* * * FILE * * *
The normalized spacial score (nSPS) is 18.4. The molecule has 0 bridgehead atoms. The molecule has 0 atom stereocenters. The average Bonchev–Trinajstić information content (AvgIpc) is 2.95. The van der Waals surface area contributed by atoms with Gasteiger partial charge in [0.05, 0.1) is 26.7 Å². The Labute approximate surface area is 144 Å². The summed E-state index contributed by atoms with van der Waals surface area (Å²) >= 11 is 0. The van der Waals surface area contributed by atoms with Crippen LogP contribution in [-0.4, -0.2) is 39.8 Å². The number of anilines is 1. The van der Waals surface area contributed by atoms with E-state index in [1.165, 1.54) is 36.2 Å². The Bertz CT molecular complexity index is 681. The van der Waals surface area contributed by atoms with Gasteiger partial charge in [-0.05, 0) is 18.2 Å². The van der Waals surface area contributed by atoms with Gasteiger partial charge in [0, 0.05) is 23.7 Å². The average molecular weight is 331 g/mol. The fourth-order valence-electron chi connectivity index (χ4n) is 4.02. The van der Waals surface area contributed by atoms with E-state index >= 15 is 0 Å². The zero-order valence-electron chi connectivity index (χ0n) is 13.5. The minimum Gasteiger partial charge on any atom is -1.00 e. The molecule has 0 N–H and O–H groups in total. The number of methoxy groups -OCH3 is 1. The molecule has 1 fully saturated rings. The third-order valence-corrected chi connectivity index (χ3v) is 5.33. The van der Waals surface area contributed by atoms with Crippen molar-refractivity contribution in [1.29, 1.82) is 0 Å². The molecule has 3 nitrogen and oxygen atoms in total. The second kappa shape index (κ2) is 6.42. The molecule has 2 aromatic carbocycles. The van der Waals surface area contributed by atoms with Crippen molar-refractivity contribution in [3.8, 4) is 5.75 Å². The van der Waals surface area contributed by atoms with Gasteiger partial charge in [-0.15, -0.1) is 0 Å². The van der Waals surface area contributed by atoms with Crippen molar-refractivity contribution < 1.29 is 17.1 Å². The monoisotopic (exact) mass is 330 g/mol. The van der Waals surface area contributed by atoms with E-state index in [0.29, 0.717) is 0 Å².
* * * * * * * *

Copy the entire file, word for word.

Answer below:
The normalized spacial score (nSPS) is 18.4. The molecule has 0 bridgehead atoms. The molecule has 0 atom stereocenters. The average Bonchev–Trinajstić information content (AvgIpc) is 2.95. The van der Waals surface area contributed by atoms with Gasteiger partial charge in [0.05, 0.1) is 26.7 Å². The Labute approximate surface area is 144 Å². The summed E-state index contributed by atoms with van der Waals surface area (Å²) >= 11 is 0. The van der Waals surface area contributed by atoms with Crippen LogP contribution in [-0.4, -0.2) is 39.8 Å². The number of anilines is 1. The van der Waals surface area contributed by atoms with E-state index in [1.165, 1.54) is 36.2 Å². The Bertz CT molecular complexity index is 681. The van der Waals surface area contributed by atoms with Gasteiger partial charge in [-0.05, 0) is 18.2 Å². The van der Waals surface area contributed by atoms with Gasteiger partial charge in [0, 0.05) is 23.7 Å². The average molecular weight is 331 g/mol. The fourth-order valence-electron chi connectivity index (χ4n) is 4.02. The van der Waals surface area contributed by atoms with E-state index >= 15 is 0 Å². The zero-order valence-electron chi connectivity index (χ0n) is 13.5. The minimum Gasteiger partial charge on any atom is -1.00 e. The molecule has 0 N–H and O–H groups in total. The number of methoxy groups -OCH3 is 1. The molecule has 1 fully saturated rings. The third-order valence-corrected chi connectivity index (χ3v) is 5.33. The van der Waals surface area contributed by atoms with Crippen molar-refractivity contribution in [1.29, 1.82) is 0 Å². The molecule has 3 nitrogen and oxygen atoms in total. The second kappa shape index (κ2) is 6.42. The molecule has 2 aromatic carbocycles. The van der Waals surface area contributed by atoms with Crippen molar-refractivity contribution in [3.8, 4) is 5.75 Å². The van der Waals surface area contributed by atoms with Gasteiger partial charge in [-0.15, -0.1) is 0 Å². The van der Waals surface area contributed by atoms with Crippen molar-refractivity contribution < 1.29 is 17.1 Å². The monoisotopic (exact) mass is 330 g/mol. The van der Waals surface area contributed by atoms with E-state index in [0.29, 0.717) is 0 Å².